06.06.09 11:06 AM ET
Italy's Skinny-Dip Scandal
Topless women, the former Czech leader’s privates— paparazzi shots of nude pool parties at Prime Minister Berlusconi's seaside villa are either a smear campaign, or just another day in his scandalous life.
Silvio Berlusconi knows how to throw a party. Rumors have swirled for decades that gluttonous bashes at his Sardinian villa rivaled the best ancient Roman orgies. Topless girls, live music, and free-flowing Champagne were just the beginning. And some of the festivities were snapped by a local photographer who has made a career of staking out Berlucsconi’s seaside getaway.
These parties, and these photos, have become the focus of a smear campaign against the prime minister, who has been under fire recently for his flashy personal life. Last month, his wife of 19 years filed for divorce after he attended the 18th-birthday party of Noemi Letizia, a young lingerie model with whom has been accused of having an affair. Now an investigation is under way in Rome into whether he inappropriately used government airplanes to ferry guests to and from his 150-acre estate known as Villa Certosa in Sardinia.
Berlusconi maintains these attacks are the work of political opponents ahead of elections for the European Parliament this weekend, for which Berlusconi’s party has fielded a slate of bosomy female candidates. And he is fighting back by exerting control over his media empire. Berlusconi went to court last week to block publication of some 700 paparazzi photos by Sardinian photographer Antonello Zappadu, many of which were taken at a New Year’s Eve party that Letizia attended. He also persuaded prosecutors to investigate allegations that Zappadu had invaded his privacy.
Berlusconi explained that there was nothing improper about the photos. “Do you take a shower in a jacket and tie?"
Zappadu, who offered the collection to Italian newspapers for $2.1 million, says that because all of the photos were taken from outside Berlusconi's grounds, he did nothing wrong. While the photos did not run in Italy, several were picked up by Spanish daily El Pais, which put them online and in Friday’s paper under the headline, “The photos Berlusconi doesn’t want the Italians to see.” Many of the shots show topless girls in thong bikinis consorting with VIPs, some in compromising positions. Others show Berlusconi using an Italian air force helicopter to transport private guests to his villa.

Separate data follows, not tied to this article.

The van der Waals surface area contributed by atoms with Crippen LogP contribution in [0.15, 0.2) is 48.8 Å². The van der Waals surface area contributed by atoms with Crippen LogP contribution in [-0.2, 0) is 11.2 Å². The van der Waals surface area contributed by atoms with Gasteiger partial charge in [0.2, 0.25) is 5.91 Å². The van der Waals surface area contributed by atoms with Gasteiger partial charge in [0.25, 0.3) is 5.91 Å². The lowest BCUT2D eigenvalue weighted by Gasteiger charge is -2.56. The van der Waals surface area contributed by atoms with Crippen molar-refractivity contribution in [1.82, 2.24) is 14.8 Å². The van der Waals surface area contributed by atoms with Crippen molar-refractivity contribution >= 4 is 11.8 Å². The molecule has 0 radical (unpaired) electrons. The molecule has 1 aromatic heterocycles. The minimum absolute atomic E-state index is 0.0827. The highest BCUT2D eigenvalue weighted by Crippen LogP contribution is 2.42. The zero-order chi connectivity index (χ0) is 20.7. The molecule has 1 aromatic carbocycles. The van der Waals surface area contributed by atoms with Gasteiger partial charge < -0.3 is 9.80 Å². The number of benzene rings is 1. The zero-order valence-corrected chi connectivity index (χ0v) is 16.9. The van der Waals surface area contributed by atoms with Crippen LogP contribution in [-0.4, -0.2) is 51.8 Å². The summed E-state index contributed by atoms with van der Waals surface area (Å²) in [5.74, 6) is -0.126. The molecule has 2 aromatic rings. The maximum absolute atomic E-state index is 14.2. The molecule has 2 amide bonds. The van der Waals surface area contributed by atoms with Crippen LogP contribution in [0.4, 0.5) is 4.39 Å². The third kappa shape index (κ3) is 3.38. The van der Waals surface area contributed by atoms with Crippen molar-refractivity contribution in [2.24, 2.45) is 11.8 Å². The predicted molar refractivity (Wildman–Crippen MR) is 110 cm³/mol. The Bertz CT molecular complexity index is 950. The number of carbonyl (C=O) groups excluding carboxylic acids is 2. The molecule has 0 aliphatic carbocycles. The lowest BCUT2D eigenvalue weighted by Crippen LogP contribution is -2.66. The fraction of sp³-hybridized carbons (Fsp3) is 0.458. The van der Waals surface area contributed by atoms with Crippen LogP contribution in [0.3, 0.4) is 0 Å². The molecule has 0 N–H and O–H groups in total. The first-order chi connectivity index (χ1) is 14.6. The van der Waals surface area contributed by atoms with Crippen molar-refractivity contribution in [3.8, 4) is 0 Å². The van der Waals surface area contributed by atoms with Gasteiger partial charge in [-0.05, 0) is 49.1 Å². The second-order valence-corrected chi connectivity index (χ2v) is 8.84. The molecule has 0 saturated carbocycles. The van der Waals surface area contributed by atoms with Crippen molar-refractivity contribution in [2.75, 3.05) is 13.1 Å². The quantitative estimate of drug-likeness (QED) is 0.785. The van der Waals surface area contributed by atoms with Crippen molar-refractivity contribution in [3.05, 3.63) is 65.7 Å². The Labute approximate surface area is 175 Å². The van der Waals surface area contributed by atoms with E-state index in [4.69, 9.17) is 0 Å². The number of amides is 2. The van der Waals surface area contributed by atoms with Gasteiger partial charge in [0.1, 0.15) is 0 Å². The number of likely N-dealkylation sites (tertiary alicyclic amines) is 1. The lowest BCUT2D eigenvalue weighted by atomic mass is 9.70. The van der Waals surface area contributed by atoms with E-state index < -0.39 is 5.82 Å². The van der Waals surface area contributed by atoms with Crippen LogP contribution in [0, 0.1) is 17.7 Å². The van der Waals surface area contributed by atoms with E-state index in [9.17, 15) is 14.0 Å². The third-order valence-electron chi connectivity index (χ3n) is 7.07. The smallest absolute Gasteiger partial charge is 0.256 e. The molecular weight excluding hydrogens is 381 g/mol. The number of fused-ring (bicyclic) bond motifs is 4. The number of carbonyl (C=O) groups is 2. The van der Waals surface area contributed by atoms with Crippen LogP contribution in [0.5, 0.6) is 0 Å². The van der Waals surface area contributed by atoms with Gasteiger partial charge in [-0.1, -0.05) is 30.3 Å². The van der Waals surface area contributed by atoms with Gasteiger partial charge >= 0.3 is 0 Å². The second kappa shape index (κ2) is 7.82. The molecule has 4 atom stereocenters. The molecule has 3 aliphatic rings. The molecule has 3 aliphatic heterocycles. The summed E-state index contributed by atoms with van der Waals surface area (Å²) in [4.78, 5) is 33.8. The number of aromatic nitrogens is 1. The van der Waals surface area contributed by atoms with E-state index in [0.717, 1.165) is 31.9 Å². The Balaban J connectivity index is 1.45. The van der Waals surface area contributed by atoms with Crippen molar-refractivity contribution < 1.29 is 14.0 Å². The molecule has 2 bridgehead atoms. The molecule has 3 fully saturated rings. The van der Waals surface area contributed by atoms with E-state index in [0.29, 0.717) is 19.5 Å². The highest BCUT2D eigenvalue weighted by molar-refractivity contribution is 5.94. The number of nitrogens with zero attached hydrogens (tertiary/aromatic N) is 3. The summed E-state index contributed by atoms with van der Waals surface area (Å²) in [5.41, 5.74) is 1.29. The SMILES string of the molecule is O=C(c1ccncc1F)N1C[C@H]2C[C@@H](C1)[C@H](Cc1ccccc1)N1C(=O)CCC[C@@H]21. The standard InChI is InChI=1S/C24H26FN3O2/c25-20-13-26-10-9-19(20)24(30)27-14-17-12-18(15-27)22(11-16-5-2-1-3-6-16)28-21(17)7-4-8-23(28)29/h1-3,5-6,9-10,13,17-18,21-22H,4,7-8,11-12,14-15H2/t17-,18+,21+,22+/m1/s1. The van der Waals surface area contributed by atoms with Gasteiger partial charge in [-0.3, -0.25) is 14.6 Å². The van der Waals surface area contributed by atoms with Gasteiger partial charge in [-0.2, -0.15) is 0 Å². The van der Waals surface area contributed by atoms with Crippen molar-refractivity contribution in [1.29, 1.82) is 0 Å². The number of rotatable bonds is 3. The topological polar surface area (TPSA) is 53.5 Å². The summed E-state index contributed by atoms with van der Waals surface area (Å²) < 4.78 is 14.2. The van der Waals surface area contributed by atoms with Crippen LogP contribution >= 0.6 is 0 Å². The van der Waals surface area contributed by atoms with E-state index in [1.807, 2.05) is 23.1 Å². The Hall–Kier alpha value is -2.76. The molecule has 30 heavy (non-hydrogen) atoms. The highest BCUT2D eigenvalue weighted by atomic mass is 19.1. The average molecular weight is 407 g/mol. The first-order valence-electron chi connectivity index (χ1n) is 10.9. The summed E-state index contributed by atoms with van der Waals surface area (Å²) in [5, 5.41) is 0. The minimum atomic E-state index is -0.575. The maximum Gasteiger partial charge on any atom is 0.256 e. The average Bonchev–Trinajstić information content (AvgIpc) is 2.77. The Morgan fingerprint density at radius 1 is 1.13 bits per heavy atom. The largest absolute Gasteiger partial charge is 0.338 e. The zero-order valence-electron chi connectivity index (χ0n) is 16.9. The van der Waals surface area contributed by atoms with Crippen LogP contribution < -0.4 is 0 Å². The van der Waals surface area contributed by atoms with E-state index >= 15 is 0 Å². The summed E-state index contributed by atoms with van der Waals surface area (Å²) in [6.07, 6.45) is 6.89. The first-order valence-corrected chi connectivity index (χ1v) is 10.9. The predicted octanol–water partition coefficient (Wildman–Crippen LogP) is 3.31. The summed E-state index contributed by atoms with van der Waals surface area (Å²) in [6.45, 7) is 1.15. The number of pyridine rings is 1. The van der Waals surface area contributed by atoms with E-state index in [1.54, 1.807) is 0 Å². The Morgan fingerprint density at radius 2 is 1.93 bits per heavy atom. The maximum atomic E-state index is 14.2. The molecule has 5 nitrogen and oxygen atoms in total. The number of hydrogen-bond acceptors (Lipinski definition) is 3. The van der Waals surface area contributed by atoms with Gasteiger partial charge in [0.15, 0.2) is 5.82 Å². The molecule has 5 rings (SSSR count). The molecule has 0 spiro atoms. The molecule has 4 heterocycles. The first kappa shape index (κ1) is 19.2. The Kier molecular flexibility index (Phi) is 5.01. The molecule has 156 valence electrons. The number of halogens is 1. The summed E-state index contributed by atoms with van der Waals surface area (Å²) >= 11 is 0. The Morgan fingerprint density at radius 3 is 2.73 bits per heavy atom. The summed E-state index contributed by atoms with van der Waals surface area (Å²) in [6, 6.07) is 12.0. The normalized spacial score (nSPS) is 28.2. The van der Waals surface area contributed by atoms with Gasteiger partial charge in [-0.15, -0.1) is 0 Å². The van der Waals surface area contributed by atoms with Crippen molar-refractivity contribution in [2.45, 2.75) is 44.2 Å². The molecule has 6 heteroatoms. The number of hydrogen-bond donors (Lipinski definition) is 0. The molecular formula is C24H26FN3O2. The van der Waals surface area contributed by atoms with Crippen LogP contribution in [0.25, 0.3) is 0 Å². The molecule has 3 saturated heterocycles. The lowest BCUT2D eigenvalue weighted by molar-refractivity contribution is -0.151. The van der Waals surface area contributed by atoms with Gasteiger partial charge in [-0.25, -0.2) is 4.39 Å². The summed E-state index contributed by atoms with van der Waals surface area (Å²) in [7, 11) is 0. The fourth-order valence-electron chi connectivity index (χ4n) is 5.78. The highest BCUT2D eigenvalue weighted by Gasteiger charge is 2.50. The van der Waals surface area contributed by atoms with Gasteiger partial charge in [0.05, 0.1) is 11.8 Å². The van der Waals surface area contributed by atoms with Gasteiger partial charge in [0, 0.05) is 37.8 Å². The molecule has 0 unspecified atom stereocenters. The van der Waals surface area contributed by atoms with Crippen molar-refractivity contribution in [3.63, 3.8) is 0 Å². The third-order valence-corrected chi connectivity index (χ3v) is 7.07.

One photo shows an obviously aroused nude man who is identified as Mirek Topolanek, former prime minister of the Czech Republic. “It is me in the photo,” he told journalists, then claimed that the photo had been “altered” but did not specify in what way.
Berlusconi filed a lawsuit against Zappadu and El Pais and told a local radio commentator that it was “an aggressive intrusion into my private life.” Only two of the five pictures published by El Pais show Berlusconi—in one, surveying his property, in the other talking to his guests, clothed in both. But another shot from the villa shows a woman in a red jacket who is rumored to be Letizia. Berlusconi says the photos don’t frighten him, and he explained that there was nothing improper. “Do you take a shower in a jacket and tie?" Berlusconi said on a radio program. "These are people bathing in a jacuzzi inside a private house meant for guests."
The scandal comes just as Italians are set to vote for European Parliament members, and official polling is illegal in Italy for two weeks before elections. But unofficial polls still put Berlusconi’s ruling coalition far ahead of the opposition, which has not managed to capitalize on the controversy. What may be more troubling for Berlusconi are the continuing allegations that he had a romantic encounter with Letizia. He has vowed that he was just a "family friend" and promised to resign if proven wrong. Letizia has also denied a romantic relationship, but Zappadu's sequestered photos may prove otherwise.
Xtra Insight: View Our Gallery of Berlusconi’s Beauties.
Barbie Nadeau has reported from Italy for Newsweek Magazine since 1997. She also writes for CNN Traveller, Budget Travel Magazine and Frommer's.